Mirabai was a princess who lived around the time of the mogul emperor Akbar. She was married to a powerful Hindu prince but she did not get on well with her husband and family. From an early age Mirabai was enchanted with the idea of marrying Sri Krishna. As a child she was given a doll of Sri Krishna and she would spend all her time imagining this doll to be the real Krishna she felt inwardly that she would dedicate her life to the worship and contemplation of Krishna. Worldly attractions held no interest for Mirabai. Her heart longed for union with her beloved Krishna. Unfortunately her family and husband did not approve of her spending most of her time praying to Krishna. Mirabai had to endure much abuse and suffering from her jealous and ungrateful relatives. They tried their hardest to prevent Mirabai from worshipping Krishna but Mirabai could not be dissuaded. Eventually Mirabai decided to leave the comforts of the palace and lead the life of a wandering mendicant. Her fame became widespread and many came to listen to her beautiful bhajans. These poems expressed her heartfelt longing for union with Krishna, whom she often referred to as Govinda.
Sri Ramakrishna was one of India’s greatest bhakti saints of the nineteenth Century. He was devoted to his beloved Mother Kali. When singing or praying to Kali, he would enter into a profound spiritual consciousness of Samadhi. His devotion and divine love, clearly visible to even the most sceptical visitors. Although Ramakrishna’s favourite deity was Mother Kali. He went through a period of practising the spiritual paths of many religions and sects of Hinduism. Thus from personal experience Ramakrishna was one of the first spiritual Masters to be able to state that all religions led to the same goal; the same spiritual consciousness expressed by different names.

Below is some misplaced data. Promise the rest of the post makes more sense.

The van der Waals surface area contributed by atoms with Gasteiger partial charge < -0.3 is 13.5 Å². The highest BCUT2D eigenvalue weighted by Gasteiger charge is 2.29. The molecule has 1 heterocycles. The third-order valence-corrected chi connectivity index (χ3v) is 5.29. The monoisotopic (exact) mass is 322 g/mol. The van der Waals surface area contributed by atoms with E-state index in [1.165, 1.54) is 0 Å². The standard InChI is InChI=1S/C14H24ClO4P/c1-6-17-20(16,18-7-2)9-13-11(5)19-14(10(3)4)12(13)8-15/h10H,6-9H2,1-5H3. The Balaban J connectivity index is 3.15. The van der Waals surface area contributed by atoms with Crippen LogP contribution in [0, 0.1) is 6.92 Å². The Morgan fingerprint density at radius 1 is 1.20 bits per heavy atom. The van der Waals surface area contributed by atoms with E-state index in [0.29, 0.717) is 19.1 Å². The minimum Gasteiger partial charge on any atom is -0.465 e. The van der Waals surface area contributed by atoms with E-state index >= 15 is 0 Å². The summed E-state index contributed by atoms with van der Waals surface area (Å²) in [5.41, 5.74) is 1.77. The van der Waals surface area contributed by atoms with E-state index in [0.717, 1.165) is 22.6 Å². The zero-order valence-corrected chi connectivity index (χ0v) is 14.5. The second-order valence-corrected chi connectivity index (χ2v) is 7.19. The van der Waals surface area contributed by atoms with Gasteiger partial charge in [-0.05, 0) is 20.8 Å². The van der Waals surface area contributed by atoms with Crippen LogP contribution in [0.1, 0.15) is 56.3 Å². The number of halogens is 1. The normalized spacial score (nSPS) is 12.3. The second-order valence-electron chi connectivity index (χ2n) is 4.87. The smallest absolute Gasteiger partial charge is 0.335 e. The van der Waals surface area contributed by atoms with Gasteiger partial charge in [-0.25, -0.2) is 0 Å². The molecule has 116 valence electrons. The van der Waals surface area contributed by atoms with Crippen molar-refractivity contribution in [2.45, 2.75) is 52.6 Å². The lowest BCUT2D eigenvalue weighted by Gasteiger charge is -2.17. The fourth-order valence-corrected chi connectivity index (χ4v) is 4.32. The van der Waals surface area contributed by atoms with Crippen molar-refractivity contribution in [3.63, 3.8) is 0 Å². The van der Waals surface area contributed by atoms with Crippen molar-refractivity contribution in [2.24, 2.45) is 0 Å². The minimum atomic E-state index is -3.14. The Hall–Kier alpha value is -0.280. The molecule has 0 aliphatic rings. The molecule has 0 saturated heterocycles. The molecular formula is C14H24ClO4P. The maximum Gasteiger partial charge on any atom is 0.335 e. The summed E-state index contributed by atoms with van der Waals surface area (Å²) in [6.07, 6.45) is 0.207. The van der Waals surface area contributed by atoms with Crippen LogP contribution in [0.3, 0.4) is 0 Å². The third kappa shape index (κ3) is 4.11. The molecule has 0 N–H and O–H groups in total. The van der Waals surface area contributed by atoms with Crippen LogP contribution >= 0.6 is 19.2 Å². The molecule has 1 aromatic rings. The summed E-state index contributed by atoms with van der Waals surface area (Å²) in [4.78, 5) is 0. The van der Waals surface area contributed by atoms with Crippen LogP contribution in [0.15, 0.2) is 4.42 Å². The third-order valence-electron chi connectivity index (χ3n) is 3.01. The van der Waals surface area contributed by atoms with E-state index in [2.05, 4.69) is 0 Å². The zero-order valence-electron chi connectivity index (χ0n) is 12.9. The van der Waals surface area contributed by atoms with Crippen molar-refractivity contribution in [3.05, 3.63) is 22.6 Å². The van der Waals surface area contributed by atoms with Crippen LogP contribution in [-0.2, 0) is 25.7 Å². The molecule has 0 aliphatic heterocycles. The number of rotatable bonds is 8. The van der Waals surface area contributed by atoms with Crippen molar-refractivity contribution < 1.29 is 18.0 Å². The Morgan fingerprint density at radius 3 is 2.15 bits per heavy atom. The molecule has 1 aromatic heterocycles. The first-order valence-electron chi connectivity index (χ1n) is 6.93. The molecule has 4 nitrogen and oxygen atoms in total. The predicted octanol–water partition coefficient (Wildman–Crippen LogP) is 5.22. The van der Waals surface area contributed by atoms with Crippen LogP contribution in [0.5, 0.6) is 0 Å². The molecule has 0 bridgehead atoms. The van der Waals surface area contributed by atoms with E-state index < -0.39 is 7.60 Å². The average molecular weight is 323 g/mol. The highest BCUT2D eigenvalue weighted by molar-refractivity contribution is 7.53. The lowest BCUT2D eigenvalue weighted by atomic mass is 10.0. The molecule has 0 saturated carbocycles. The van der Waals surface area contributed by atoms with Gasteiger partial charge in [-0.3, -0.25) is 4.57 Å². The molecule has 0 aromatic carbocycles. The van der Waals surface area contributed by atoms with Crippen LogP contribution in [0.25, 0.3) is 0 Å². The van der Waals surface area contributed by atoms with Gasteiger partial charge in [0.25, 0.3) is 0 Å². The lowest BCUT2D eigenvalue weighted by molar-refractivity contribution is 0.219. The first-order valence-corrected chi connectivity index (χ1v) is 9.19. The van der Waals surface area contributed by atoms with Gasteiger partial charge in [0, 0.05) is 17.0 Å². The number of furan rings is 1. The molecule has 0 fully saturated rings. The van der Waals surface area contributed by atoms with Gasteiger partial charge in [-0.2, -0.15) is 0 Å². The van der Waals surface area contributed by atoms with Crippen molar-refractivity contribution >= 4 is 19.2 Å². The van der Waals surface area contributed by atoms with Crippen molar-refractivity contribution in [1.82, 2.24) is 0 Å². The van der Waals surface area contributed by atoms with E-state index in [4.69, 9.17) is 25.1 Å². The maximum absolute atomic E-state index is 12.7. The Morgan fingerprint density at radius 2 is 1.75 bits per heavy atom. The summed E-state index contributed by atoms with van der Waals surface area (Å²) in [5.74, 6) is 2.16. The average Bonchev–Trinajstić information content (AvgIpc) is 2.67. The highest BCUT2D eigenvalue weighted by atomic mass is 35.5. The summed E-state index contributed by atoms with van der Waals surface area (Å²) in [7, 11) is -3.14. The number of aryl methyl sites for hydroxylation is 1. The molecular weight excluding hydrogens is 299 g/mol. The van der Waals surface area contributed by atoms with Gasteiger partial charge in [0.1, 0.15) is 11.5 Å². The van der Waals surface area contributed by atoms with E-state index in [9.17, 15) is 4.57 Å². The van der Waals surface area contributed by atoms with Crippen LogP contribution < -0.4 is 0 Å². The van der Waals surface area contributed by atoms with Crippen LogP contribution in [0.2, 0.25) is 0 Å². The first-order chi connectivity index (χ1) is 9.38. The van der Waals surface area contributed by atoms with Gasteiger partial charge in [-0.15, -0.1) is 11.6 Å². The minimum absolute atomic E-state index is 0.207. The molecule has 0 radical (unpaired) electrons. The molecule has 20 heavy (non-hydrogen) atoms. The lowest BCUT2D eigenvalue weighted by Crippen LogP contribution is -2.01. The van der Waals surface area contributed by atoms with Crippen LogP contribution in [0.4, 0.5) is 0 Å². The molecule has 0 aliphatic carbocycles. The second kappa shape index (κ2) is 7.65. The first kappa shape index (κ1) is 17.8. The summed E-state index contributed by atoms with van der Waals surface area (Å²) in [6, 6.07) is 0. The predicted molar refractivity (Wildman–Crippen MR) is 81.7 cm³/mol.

Sufism has its base in Islam. The great Sufi master Jaluddin Rumi was very knowledgeable about the Qu’ran it is also unlikely they had any knowledge of Bhakti yoga as practise by Hinduism. However through their poetry we can see that they had a powerful and absorbing love for the divine which is in the greatest tradition of Bhakti yoga.
For example Hafiz frequently wrote about his longing for his beloved using metaphorical language, which could be construed to be ordinary romantic language. Hafiz also frequently alluded to the divine bliss of communion with the Divine. He used terms such as ‘drunk with the wine of the beloved’. One reason for Hafiz using language such as this was that he needed to avoid prosecution from the religious authorities who disproved of Hafiz’ unorthodox religious behaviour.
This is an example of Hafiz poetry translation: Daniel Ladinsky.
The Subject tonight is Love
The subject tonight is Love
And for tomorrow night as well,
As a matter of fact
I know of no better topic
For us to discuss
Until we all
The tradition of bhakti Yoga can be seen in many of the Christian mysticswho developed a close an intimate connection with The Christ. For example St Teresa of Avila came to feel she was the bride of Christ. Although her outer life was filled with many trials and tribulations she was sustained by her close inner connection to Christ. She wrote how she was given many divine spiritual experiences where she felt the ecstasy of attaining a oneness with the consciousness of Christ.